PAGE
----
Antrim husky competing in Alaska Iditarod
Ivy, a 6-year-old Siberian Husky born and raised in Antrim, will run in this weekend’s Iditarod sled dog race in Alaska — the longest one in the world.
Ivy was bred, raised and trained in Antrim by Loranne Carey Block at Snow Star Farm, and has been living and training in Alaska for the past three winters with Mike and Sue Ellis, formerly of Rumney. This is Ivy’s first time running the race.
Loranne and her husband, Richard Block, have been training huskies for sled dog races for years, and have about two dozen dogs at Snow Star Farm, which Loranne says is enough for three teams.
Loranne said the racing community in New Hampshire is very small, and that’s how she and the Ellises were acquainted. She and her family got into dogsled racing thanks in large part to Loranne’s son, Brendan. He once overheard two women from Yukon, Canada, talking about the sport, and asked his mother if they could try it. It has been a hobby for the family ever since. They have owned and raised sled dogs for about 13 years now, Loranne said.
Mike, Sue and the dogs go by Team Tsuga. They started racing in 2000 in Stark, N.H., in the 30-mile Phillips Brooks 30, where the team took fifth place out of seven teams. Ivy didn’t join the team until 2010, though she is still owned by Loranne. She will be coming back to N.H. after the Alaskan racing season is over, hopefully bred, Loranne said.
Alaska’s Iditarod runs 1,131 miles from Anchorage to Nome. It’s the first time Lorrane has had a dog run in the famed race, where temperatures can sometimes drop to 30 or 40 degrees below zero.
“It’s very, very cool to see her run,” Lorrane said in an interview Tuesday. “It’s like watching your kid grow up and make the major leagues. There’s no higher place you can go for dogs.”
Lorrane said that generally the Yukon Quest dogsled race, that runs from Fairbanks, Alaska, to Whitehorse, Yukon, in Canada is tougher because of the terrain and temperatures. The Yukon Quest is in February and is 1,000 miles long. Mike has run the Yukon Quest five times.
Lorrane said at Snow Star Farm, race training starts at the end of September or beginning of October when the temperatures start to drop. For her, training usually consists of a team of dogs pulling some type of heavy rig.
Mike has his dogs train by pulling an ATV, sometimes put in gear to create more resistance. Lorrane said she doesn’t personally train that way, but it doesn’t necessarily go against the nature of these dogs.
“Those dogs were born to run,” she said. “They’re driven. They want to do that.”
Teams running in the Iditarod consist of a musher — which is the person on the back of the sled steering and yelling, “mush” — and 16 dogs. In total, the sled weighs 200 to 400 pounds, Lorrane said.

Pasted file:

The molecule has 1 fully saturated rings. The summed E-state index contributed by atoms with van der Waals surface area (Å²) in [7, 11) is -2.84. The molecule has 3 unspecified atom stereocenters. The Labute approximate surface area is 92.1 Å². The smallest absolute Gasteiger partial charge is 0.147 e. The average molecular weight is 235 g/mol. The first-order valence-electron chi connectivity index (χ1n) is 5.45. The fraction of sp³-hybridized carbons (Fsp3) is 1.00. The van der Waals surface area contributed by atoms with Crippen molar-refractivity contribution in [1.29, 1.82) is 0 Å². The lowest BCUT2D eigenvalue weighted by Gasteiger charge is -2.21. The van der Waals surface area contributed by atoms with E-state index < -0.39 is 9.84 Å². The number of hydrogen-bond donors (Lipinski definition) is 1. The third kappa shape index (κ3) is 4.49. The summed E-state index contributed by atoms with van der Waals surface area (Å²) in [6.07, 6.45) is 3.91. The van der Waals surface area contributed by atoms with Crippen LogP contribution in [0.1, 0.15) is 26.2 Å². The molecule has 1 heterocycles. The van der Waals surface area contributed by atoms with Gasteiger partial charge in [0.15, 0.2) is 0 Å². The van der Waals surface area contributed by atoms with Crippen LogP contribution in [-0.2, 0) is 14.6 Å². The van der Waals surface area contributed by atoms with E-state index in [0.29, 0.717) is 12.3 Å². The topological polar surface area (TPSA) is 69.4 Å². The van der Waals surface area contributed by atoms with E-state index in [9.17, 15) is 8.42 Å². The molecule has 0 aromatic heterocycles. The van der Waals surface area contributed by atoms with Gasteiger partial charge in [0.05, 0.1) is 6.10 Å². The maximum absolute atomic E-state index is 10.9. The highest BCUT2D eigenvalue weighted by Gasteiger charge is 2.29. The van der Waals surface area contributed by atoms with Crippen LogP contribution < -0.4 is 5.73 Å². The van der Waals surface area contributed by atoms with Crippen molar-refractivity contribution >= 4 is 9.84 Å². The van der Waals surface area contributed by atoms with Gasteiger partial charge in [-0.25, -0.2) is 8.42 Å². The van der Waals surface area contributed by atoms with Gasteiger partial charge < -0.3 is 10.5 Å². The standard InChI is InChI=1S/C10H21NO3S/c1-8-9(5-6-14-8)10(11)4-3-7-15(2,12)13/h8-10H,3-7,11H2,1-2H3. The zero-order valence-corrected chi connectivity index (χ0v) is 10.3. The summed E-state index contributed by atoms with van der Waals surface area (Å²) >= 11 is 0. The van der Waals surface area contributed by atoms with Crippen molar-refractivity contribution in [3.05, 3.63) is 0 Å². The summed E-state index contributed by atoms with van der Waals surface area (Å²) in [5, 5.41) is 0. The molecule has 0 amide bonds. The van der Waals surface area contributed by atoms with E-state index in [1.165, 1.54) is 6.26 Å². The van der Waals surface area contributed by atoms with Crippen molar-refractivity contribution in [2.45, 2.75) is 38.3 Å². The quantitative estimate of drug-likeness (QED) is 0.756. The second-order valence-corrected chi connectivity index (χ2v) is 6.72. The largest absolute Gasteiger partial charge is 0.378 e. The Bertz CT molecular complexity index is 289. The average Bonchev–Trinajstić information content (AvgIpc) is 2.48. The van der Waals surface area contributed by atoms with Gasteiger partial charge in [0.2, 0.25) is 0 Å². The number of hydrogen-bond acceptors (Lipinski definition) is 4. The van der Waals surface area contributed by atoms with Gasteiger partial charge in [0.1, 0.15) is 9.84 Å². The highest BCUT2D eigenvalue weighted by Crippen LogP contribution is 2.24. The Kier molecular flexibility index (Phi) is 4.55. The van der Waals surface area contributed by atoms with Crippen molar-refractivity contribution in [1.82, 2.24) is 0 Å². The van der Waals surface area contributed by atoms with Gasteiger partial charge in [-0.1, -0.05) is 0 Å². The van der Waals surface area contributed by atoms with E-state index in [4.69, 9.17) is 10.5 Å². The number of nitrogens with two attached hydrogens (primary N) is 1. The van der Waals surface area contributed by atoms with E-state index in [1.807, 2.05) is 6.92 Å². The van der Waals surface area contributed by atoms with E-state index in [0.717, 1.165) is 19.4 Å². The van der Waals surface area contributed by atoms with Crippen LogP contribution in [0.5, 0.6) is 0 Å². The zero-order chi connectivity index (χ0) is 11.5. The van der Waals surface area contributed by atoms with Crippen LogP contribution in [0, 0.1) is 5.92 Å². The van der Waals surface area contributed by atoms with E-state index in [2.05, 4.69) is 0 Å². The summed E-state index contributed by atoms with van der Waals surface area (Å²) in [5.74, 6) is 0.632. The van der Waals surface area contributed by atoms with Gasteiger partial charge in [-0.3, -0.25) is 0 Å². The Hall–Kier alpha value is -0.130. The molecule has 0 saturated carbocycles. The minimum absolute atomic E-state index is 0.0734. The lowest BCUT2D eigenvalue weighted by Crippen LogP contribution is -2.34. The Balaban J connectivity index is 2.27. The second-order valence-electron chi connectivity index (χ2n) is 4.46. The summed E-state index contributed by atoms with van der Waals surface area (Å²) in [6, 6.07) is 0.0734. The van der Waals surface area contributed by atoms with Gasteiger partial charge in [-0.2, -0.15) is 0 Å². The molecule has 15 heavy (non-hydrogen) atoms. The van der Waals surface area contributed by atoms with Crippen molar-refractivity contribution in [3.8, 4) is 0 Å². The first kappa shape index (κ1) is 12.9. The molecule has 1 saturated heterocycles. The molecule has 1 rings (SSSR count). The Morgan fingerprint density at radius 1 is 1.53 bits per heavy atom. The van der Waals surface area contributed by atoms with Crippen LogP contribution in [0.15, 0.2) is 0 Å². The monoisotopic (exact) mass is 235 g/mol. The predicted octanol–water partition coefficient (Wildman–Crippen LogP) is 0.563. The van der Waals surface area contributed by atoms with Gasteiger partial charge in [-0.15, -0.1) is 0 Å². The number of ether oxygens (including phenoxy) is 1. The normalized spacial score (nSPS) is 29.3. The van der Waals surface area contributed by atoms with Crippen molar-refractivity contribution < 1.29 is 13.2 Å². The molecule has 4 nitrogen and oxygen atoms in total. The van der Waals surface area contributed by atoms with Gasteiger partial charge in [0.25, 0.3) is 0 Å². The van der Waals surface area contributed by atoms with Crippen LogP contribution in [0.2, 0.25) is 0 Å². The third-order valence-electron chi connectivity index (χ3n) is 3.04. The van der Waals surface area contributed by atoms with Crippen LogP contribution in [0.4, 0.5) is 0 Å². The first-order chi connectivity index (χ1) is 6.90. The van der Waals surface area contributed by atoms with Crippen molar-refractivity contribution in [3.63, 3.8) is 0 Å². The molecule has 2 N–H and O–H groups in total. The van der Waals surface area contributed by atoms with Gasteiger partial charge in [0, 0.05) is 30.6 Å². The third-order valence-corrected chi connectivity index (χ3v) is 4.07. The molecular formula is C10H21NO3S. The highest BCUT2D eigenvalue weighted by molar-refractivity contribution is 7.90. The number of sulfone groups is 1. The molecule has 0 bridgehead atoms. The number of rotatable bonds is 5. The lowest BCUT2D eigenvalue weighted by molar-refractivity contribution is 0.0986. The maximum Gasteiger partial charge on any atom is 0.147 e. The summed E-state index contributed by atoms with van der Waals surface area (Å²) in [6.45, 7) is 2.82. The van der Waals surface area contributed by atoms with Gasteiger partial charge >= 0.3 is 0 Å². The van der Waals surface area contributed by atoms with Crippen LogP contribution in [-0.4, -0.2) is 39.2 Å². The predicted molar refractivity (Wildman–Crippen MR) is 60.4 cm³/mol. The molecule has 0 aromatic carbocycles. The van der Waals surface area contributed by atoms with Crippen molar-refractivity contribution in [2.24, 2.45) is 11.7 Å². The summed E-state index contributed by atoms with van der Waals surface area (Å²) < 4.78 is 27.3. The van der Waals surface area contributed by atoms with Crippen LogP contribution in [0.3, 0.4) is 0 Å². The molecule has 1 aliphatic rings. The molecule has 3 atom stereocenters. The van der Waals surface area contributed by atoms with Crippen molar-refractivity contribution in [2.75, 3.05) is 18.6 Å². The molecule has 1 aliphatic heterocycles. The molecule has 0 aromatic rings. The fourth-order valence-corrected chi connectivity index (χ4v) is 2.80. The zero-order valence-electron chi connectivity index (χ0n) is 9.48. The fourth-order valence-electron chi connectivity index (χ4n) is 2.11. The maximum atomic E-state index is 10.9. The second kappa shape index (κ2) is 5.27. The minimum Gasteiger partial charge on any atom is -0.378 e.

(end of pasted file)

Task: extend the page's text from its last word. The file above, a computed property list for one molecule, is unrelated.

Like Ivy, this will be Mike’s first time competing in the Iditarod, too . Teams generally finish the race in nine to 15 days, sometimes more depending on the conditions.
Mike’s team is unique in that he only races purebred Huskies, and part of the team’s race goal is to post records for strictly purebred teams.
Loranne does most of the training at Snow Star Farm, while Richard and Brendan occasionally compete in races in New England. Loranne said the farthest the family travels for a race is Fort Kent, Maine . She said that in training the dogs do all the work, while in races the musher gets off the sled and runs up hills with the dogs.
Ivy’s siblings are all sled dogs on the Block’s teams at Snow Star Farm. Her mother, Kali, still leads one of the teams at 11 years old.
Block said that Ivy’s father, Jack, was a lifetime, or good companion, dog, who raced a lot in his prime. The Block family didn’t buy him until he was 8 years old.
“He had a sweet personality, and was really the perfect dog,” Lorrane said.
Looking ahead to the future at Snow Star Farm, Lorrane said she has always thought about giving dogsled tours during the fall foliage season. She and Richard now own several carts with wheels that can be hooked up to a team of dogs, and she said the abandoned train tracks running from Deering to Bennington would make for a perfect route.
The Blocks have also given some thought to public dogsled lessons, but Loranne said that would be a ways down the road.
“This has been a very serious hobby up until this point,” Block said. “We’ve never done a racing business commercially. Maybe when Richard retires we’ll think about giving lessons.”